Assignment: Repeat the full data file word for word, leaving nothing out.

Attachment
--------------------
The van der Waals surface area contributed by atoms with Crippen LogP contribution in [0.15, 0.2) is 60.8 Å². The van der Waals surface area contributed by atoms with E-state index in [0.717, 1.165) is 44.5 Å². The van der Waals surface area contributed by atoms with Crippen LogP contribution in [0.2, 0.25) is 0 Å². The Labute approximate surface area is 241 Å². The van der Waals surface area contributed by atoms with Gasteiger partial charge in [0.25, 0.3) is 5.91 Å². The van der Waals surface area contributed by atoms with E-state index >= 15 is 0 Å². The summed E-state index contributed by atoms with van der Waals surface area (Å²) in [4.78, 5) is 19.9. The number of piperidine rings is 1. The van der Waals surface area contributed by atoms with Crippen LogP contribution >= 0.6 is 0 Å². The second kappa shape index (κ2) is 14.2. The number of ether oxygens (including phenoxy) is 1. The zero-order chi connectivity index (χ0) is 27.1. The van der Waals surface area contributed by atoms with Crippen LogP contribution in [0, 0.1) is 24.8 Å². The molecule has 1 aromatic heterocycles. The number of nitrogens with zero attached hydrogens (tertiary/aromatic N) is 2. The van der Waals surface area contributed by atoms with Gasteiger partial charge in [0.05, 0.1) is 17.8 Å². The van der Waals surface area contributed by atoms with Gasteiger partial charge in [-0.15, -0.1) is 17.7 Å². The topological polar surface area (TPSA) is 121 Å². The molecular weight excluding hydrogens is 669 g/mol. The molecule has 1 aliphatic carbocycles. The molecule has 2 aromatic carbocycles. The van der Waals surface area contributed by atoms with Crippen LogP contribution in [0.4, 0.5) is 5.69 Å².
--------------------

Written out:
The van der Waals surface area contributed by atoms with Crippen LogP contribution in [0.15, 0.2) is 60.8 Å². The van der Waals surface area contributed by atoms with E-state index in [0.717, 1.165) is 44.5 Å². The van der Waals surface area contributed by atoms with Crippen LogP contribution in [0.2, 0.25) is 0 Å². The Labute approximate surface area is 241 Å². The van der Waals surface area contributed by atoms with Gasteiger partial charge in [0.25, 0.3) is 5.91 Å². The van der Waals surface area contributed by atoms with E-state index >= 15 is 0 Å². The summed E-state index contributed by atoms with van der Waals surface area (Å²) in [4.78, 5) is 19.9. The number of piperidine rings is 1. The van der Waals surface area contributed by atoms with Crippen LogP contribution >= 0.6 is 0 Å². The second kappa shape index (κ2) is 14.2. The number of ether oxygens (including phenoxy) is 1. The zero-order chi connectivity index (χ0) is 27.1. The van der Waals surface area contributed by atoms with Crippen LogP contribution in [0, 0.1) is 24.8 Å². The molecule has 1 aromatic heterocycles. The number of nitrogens with zero attached hydrogens (tertiary/aromatic N) is 2. The van der Waals surface area contributed by atoms with Gasteiger partial charge in [0.05, 0.1) is 17.8 Å². The van der Waals surface area contributed by atoms with Gasteiger partial charge in [-0.15, -0.1) is 17.7 Å². The topological polar surface area (TPSA) is 121 Å². The molecular weight excluding hydrogens is 669 g/mol. The molecule has 1 aliphatic carbocycles. The molecule has 2 aromatic carbocycles. The van der Waals surface area contributed by atoms with Crippen LogP contribution in [0.4, 0.5) is 5.69 Å².